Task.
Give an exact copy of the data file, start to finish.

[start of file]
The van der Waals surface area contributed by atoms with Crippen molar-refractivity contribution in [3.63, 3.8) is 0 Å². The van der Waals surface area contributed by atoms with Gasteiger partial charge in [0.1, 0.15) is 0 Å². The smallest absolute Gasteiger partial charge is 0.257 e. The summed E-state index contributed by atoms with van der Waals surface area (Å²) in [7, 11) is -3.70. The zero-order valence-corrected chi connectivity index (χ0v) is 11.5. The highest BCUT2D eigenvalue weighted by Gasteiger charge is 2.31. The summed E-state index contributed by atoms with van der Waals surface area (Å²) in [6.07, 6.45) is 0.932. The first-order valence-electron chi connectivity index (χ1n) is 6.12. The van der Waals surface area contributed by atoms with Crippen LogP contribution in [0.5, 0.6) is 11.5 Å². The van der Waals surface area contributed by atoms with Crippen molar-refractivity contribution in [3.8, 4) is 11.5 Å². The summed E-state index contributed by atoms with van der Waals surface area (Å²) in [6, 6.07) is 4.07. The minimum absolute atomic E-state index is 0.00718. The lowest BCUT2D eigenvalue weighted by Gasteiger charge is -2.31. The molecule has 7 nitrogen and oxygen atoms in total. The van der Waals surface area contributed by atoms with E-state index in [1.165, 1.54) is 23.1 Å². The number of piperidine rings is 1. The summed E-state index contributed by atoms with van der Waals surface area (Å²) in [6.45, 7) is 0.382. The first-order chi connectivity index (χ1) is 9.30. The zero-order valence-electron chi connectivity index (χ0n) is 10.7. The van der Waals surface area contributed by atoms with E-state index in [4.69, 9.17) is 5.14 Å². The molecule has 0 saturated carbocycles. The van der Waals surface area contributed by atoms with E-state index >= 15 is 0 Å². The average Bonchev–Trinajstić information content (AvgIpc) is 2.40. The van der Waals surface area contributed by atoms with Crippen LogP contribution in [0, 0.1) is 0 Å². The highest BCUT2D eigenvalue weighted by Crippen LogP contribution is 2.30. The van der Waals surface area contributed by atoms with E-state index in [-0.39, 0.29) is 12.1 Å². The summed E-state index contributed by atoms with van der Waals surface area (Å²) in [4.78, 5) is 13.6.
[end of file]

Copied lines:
The van der Waals surface area contributed by atoms with Crippen molar-refractivity contribution in [3.63, 3.8) is 0 Å². The van der Waals surface area contributed by atoms with Gasteiger partial charge in [0.1, 0.15) is 0 Å². The smallest absolute Gasteiger partial charge is 0.257 e. The summed E-state index contributed by atoms with van der Waals surface area (Å²) in [7, 11) is -3.70. The zero-order valence-corrected chi connectivity index (χ0v) is 11.5. The highest BCUT2D eigenvalue weighted by Gasteiger charge is 2.31. The summed E-state index contributed by atoms with van der Waals surface area (Å²) in [6.07, 6.45) is 0.932. The first-order valence-electron chi connectivity index (χ1n) is 6.12. The van der Waals surface area contributed by atoms with Crippen LogP contribution in [0.5, 0.6) is 11.5 Å². The van der Waals surface area contributed by atoms with Crippen molar-refractivity contribution in [3.8, 4) is 11.5 Å². The summed E-state index contributed by atoms with van der Waals surface area (Å²) in [6, 6.07) is 4.07. The minimum absolute atomic E-state index is 0.00718. The lowest BCUT2D eigenvalue weighted by Gasteiger charge is -2.31. The molecule has 7 nitrogen and oxygen atoms in total. The van der Waals surface area contributed by atoms with E-state index in [1.165, 1.54) is 23.1 Å². The number of piperidine rings is 1. The summed E-state index contributed by atoms with van der Waals surface area (Å²) in [6.45, 7) is 0.382. The first-order chi connectivity index (χ1) is 9.30. The zero-order valence-electron chi connectivity index (χ0n) is 10.7. The van der Waals surface area contributed by atoms with E-state index in [4.69, 9.17) is 5.14 Å². The molecule has 0 saturated carbocycles. The van der Waals surface area contributed by atoms with E-state index >= 15 is 0 Å². The average Bonchev–Trinajstić information content (AvgIpc) is 2.40. The van der Waals surface area contributed by atoms with Crippen LogP contribution in [0, 0.1) is 0 Å². The highest BCUT2D eigenvalue weighted by Crippen LogP contribution is 2.30. The van der Waals surface area contributed by atoms with E-state index in [-0.39, 0.29) is 12.1 Å². The summed E-state index contributed by atoms with van der Waals surface area (Å²) in [4.78, 5) is 13.6.